March 2013

March 2013

Be honest.  Most of us while in high school wondered, as did Joseph DeFreese, whether we would ever have reason to use trigonometry in everyday life. What distinguishes Joseph from many is he sought out an opportunity to apply what he was learning in his classroom at Olympic High School. He is now a manufacturing apprentice with Siemens, and Joseph uses trigonometry all the time.
Manufacturing North Carolina State University
Click the image above to view photos from Manufacturing Works @NC State.

Other students across the state are asking similar questions about the relevance of what they are learning as they stake out career paths. Partnering with NC State’s student newspaper, The Technician, IEI hosted more than 50 students in the Emerging Issues Commons yesterday to discuss Manufacturing Works@NC State. The students wanted to know: What jobs and career opportunities exist in this broad industry sector? What is different in manufacturing jobs today? And perhaps most importantly, what are the resources available for students interested in pursuing a future in the dynamic field of manufacturing?

manufacturing and education

While only a few months into the 2013 legislative session, its apparent that both Governor McCrory and the members of the North Carolina General Assembly are focused on advancing our state’s manufacturing future.  In February, Governor McCrory signed into law SB 14, which directs the State Board of Education to develop career and technical education endorsements for high school diplomas.  In addition, the bill increases access for public school students to career and technical education teachers and helps promote collaboration between K-12 schools and the community college system in developing strategies to increase the number of high school students engaging in career and technical education, especially the areas of engineering and industrial technologies and in other occupations with many employment opportunities.  

There are other promising efforts to prepare students for manufacturing careers. For example, the STEMersion program is a two-week professional development summer program for teachers to better understand careers, including those in manufacturing, which require science, math, and technology skills.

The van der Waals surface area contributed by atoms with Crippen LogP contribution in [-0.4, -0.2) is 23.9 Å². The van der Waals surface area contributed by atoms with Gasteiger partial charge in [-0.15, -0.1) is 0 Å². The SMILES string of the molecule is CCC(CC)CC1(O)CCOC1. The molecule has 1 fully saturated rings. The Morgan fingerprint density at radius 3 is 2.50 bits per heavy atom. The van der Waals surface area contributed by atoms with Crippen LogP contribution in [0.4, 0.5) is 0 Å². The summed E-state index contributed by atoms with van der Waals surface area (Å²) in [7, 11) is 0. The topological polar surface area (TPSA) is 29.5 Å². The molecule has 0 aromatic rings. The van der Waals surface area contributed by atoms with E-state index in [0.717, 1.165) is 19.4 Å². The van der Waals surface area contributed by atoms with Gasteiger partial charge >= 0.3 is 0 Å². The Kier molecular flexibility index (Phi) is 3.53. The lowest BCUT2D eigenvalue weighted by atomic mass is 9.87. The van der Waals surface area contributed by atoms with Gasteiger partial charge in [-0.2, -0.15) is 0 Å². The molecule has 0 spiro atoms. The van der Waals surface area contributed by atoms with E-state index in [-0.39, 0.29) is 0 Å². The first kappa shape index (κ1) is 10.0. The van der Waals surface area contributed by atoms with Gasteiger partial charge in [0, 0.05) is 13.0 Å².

IEI is doing its part. On April 11, the Pathways Partnership, of which IEI is a member, will host the first annual North Carolina Science Summit – a new signature event of the North Carolina Science Festival. This Science Summit will provide a platform for science and technology leaders to focus the attention of business and policy makers on the importance of strengthening science and technology capacities across the state. Summitparticipants will work across sectors to generate ideas that offer innovative solutions and concrete actions to meet North Carolina’s future science and technology needs, with a focus on those in manufacturing. Tune in live on April 11, and visit our website for more information.


IEI’s efforts did not stop at the Emerging Issues Forum. That was the beginning. Please stay tuned for information on county forums that we hope will help support the work you are doing in your communities.

Let’s continue to work to make manufacturing work for our state.



how do you align manufacturing and education?

How does your community aligns manufacturing with education? Throughout April and May, IEI will be hosting several community forums focused on this issue. Tell us how you’re working to make manufacturing skills present in the classroom in this quick survey. Visit our manufacturing program website to read more about IEI’s upcoming Community Forums focused on this issue.

manufacturing apprenticeship programs

Joseph DeFreese is just one of many students at Olympic High School participating in an apprenticeship program. See how these programs have been developed, how companies benefit, and what students learn in this featured video.

This video and many more can be found in the Voices Section of the Emerging Issues Commons